Samlor Korko, aslo known as “samlor kako,” “somlaw koko,” or Cambodian “Stirring-Pot” soup, is a hearty mix of in season-vegetables, unripe fruit, meat of your choice, all of which is packaged with the distinct citrusy lemongrass flavor. Samlor Korko is one of the most authentic Cambodian food recipes, and a traditional dish served by millions of families across the country. This delicious soup is made with ingredients that are readily available in Southeast Asia and supermarkets across the US. Best of all, you can easily customize this Samlor Korko by using unripe fruit and vegetables that are currently in season and easy to find in your location — this is exactly what Cambodian families do when they prepare this soup.
In our Samlor Kor Ko recipe below, we’ve used the most commonly available traditional ingredients. However, we will also list some great alternatives that you can add to the soup instead.
Samlor Korko: Cambodian "Mixing Soup"
- Mortar and pestle You can use a blender instead
Kreung Paste Ingredients
- 3 stalks Lemongrass
- 2 inches Galangal knob
- 4 cloves Garlic
- 5 leaves Lime tree leaf
- 1 Chilli pepper
- ½ teaspoon Salt
- 1 tablespoon Prahok paste
- 1 lb Pork bone
- ¼ cup
Ground roasted rice
- 1 Papaya Unripe (green), small
- 1 cup Bitter eggplant
- 1 Eggplant
- ⅓ Butternut squash
- 1 lb Long beans
- 1 cup Moringa leaves
- ½ tablespoon Sugar Palm sugar is an alternative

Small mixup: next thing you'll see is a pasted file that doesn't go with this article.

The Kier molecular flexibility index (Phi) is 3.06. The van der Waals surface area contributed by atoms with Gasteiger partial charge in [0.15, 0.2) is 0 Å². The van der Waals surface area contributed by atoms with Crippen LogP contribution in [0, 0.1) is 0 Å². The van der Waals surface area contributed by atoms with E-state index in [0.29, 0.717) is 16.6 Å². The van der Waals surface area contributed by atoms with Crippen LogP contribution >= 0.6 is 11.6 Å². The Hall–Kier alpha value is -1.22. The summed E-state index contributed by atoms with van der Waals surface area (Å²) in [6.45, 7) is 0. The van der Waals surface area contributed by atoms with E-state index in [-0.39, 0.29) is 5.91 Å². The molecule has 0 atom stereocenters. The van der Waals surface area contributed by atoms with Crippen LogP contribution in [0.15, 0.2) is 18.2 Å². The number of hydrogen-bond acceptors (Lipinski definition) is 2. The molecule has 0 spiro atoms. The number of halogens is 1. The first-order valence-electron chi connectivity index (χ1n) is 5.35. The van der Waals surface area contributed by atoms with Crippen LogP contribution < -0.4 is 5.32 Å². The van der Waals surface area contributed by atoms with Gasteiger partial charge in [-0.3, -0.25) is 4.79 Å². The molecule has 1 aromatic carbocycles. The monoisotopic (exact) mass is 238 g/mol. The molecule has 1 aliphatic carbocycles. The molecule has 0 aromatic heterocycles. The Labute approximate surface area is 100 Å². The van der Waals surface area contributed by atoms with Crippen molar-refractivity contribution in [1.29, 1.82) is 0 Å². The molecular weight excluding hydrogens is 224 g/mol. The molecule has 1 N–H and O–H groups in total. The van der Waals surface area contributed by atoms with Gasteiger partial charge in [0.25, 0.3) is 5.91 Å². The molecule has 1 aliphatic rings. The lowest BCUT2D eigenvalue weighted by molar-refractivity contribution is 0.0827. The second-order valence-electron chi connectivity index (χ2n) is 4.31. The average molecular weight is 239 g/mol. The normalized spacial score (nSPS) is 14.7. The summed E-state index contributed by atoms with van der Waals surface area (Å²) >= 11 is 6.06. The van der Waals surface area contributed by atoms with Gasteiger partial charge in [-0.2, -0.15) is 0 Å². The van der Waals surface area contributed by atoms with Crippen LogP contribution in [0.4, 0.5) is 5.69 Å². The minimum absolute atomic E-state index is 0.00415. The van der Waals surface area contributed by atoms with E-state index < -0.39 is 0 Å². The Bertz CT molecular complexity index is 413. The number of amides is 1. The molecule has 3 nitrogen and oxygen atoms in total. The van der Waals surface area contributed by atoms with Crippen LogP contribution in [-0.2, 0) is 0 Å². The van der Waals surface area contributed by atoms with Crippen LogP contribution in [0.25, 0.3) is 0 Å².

- ½ teaspoon MSG
- 1 tablespoon Fish sauce
- 1 tablespoon Cooking oil
- 5 cups Water
- ½ lb Green bananas
- ½ lb Young jackfruit
Kreung (Khmer Curry Paste) Preparation Instructions
- Cut lemongrass into thin slices and place in a mortar
- Clean the garlic cloves and put inside the mortar
- Wash the chilli pepper and place inside the mortar
- Peel the galangal skin off, cut the galangal into thin slices and place into the mortar
- Shred the lime tree leaves thinly and place inside the mortar
- Peel the turmeric skin, slice thinly and place into the mortar
- Add salt to the mortar
- Using the pestle, crush the ingredients inside the mortar until they achieve a uniform paste-like consistency
Soup Preparation Instructions
- Peel the skin from the butternut squash, then cut the squash into 1-inch cubes and set aside
- Slice the long beans 2-inch pieces and set aside
- Cut the eggplant into 1-inch cubes
- Julienne the papaya and set aside
- Remove stems from the bitter eggplant and set it aside
- Clean the maringa leaves and set aside
- Clean the pork bone, cut into 1-2-inch chunks and set aside
- In a large pot, heat 1 tablespoon of cooking oil over high heat, then add the kreung paste and lower the heat to medium
- Fry the kreung on medium heat for 3 minutes, stirring the paste continuously
- Add the pork bone to the pot and stir until it's covered with the kreung paste
- Add the papaya, butternut squash, bitter eggplant, eggplant, and long beans to the pot and mix together
- Pour 5 cups of water into the pot and stir
- Add MSG, sugar, fish sauce, prahok, and
ground roasted rice to the pot, then mix well
- Add the maringa leaves to the pot and stir together
- Allow the mixture to boil, then bring the heat down to medium/low
- At this point, taste the soup and add salt or fish sauce if you'd like the soup to be more savoury
- Let the soup simmer for 15 minutes, then turn the heat off
- Serve this Samlor Korkor over a bed of white steamed rice
What is in Samlor Korkor?